With Polish, I do not think this is the "inclusive" versus "exclusive" attitude that is taking place here. Since following WWII Poland was for 45+ years cut off from the rest of the world behind the "Iron Curtain", few visited it, let alone learned Polish. Even now, admittedly, few outsiders speak Polish, hence any foreigner speaking it will be met with either with awe or surprised attitude, and not because he/she is mispronouncing words or making grammar errors but because he/she is speaking Polish at all!

Of course, Slavic languages are very closely related.

Admittedly, Polish noun declension and adjective inflection is confusing even to Poles (we learn it in school and make mistakes too). But you will be understood even when making horrible errors in that regard - just don't worry about it. I had similar issues with German (similar, yet simpler) but I cared less as the most important was to communicate. After a while (and watching enough German TV) the rate of errors in my German subsided. But that was a long time ago; now I have forgotten most of my German as I haven't been in contact with the language for quite some time.

Here is another commentary to "Polish is very hard, impossible to learn for non-Slavs" discussion:

Now this guy impresses me a lot!
10 May 2013
Language / How do Poles feel about foreigners learning their language? [105]

Ah, these "experiments" can be vain because language can be considered a living entity with great ability to morph.

Yet to give you a contrary example, there is one that could overshadow any other attempts, current or historical soon: contemporary Chinese authorities are way more aggressive (and resourceful) now against Cantonese or other dialects/languages (whichever is the right term). They simply trying to kill it:

The image portrayed by Bejjing is that Mandarin is "Official Chinese" whereas Cantonese nothing more than a slang, not worth preserving. And, Mandarin is "the language of business" versus Cantonese "language of history, poetry and the past". Clever and dangerous.

So much that even many Cantonese speaking people (in America) are considering it a "dying language" already.

Chinese government has already "half-killed" the "Shanghainese" (less that 50% of residents of Shanghai speak it), they are on a good road to exterminate Cantonese. I know this because I have a small personal stake in this Cantonese/Mandarin struggle myself.

Now I do not think Cantonese will actually die for another 100 years, but beyond that, who knows, it is possible. Nobody speaks Latin or Arameic (in real life that is) for that matter anymore...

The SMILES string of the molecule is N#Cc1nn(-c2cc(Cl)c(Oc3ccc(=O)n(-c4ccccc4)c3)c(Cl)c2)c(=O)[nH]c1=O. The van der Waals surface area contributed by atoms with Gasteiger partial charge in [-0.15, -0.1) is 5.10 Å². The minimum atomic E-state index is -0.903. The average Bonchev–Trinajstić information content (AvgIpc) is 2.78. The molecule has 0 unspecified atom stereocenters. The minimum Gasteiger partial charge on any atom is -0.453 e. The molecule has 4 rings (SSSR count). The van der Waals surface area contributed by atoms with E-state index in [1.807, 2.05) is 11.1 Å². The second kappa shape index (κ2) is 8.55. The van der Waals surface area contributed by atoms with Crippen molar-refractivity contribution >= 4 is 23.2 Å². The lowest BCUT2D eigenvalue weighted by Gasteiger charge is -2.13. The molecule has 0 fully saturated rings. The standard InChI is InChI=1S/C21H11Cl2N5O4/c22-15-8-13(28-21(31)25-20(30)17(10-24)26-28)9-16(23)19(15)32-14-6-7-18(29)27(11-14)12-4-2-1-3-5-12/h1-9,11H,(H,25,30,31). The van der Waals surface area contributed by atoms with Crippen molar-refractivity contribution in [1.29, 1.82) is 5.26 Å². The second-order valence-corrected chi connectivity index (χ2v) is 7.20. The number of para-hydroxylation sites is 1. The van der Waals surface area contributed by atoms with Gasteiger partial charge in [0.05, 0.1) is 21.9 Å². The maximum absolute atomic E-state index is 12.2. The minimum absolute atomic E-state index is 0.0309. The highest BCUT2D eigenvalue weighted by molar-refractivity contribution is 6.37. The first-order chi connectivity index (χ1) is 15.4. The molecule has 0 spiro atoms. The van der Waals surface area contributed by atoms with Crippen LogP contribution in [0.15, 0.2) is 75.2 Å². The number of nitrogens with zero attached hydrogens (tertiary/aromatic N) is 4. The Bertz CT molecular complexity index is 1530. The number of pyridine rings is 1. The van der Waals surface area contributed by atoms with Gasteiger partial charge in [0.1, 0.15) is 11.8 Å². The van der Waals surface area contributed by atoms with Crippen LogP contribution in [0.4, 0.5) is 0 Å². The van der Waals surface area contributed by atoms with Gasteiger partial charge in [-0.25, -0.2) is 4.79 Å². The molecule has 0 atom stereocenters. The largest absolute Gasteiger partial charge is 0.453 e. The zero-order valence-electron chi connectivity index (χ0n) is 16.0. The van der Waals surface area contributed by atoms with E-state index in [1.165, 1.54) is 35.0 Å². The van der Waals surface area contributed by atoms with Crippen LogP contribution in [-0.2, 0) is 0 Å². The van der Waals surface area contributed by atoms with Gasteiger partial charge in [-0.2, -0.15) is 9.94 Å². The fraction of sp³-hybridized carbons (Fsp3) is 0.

10 May 2013
Language / How do Poles feel about foreigners learning their language? [105]


From the little I know about Bulgarian, there seem to be many similarities with Russian. Your friend's story sounds just right because:

- Bulgarian uses Cyrrilic just like Russian does,
- Bulgarian and Russian share a lot of vocabulary,
- Don't forget about the influence of Orthodox Church,
- During Cold War, as in every country in USSR sphere of influence, Russian was taught in all schools as "lingua franca" of the Eastern Bloc.

- Hearing your friend speaking Russian (which they can relate to and understand probably far better than English), Bulgarian people must have been naturally charmed.

And lastly, to quote some other source: "Bulgarian is a direct descendant of Church Slavonic (or something very close to it, anyway), while Russian is a kind of nephew to it. Church Slavonic is the primary liturgical language of the Orthodox Church in Russia, Bulgaria, Ukraine and Belarus. It is also used in the Serbian Orthodox Church and Polish Orthodox Church, and it occasionally appears in the services of the American and the Czech and Slovak Orthodox Church. It is the most widely used liturgical language in the Orthodox Church. That is why Russian and Bulgarian have a *lot* of common vocabulary but are very different grammatically. Also, in the 19th century Bulgarian would start to borrow back from Russian, in a national revival campain to eliminate Turkish influence."
10 May 2013
History / What nation do Poles feel closer to? [74]

i am really glad that Poles are such a great friends with Hungarians!& i am not talking about replacing them - only about becoming friends.

Ok, I can be your friend now too, if you wish ....and please forgive me it is almost two years after your post....

But the whole talk about nations-best-friends, IMHO is a bit stereotypical. Everybody likes whover they feel closer to on a personal level.
10 May 2013
Language / How do Poles feel about foreigners learning their language? [105]

Your English seem reasonably good, which one would expect after a longer sojourn in an English-speaking country:-)

Thank you for the good word; thinking back on it wasn't easy. When came to US I spoke very basic English (I guess I was at beginner's level back then). When I tried to speak English, German words would pop up in my head all the time. But I still do need a spellchecker, as I would always write words like "almost" with double "l", "maybe" with double "e" etc. :)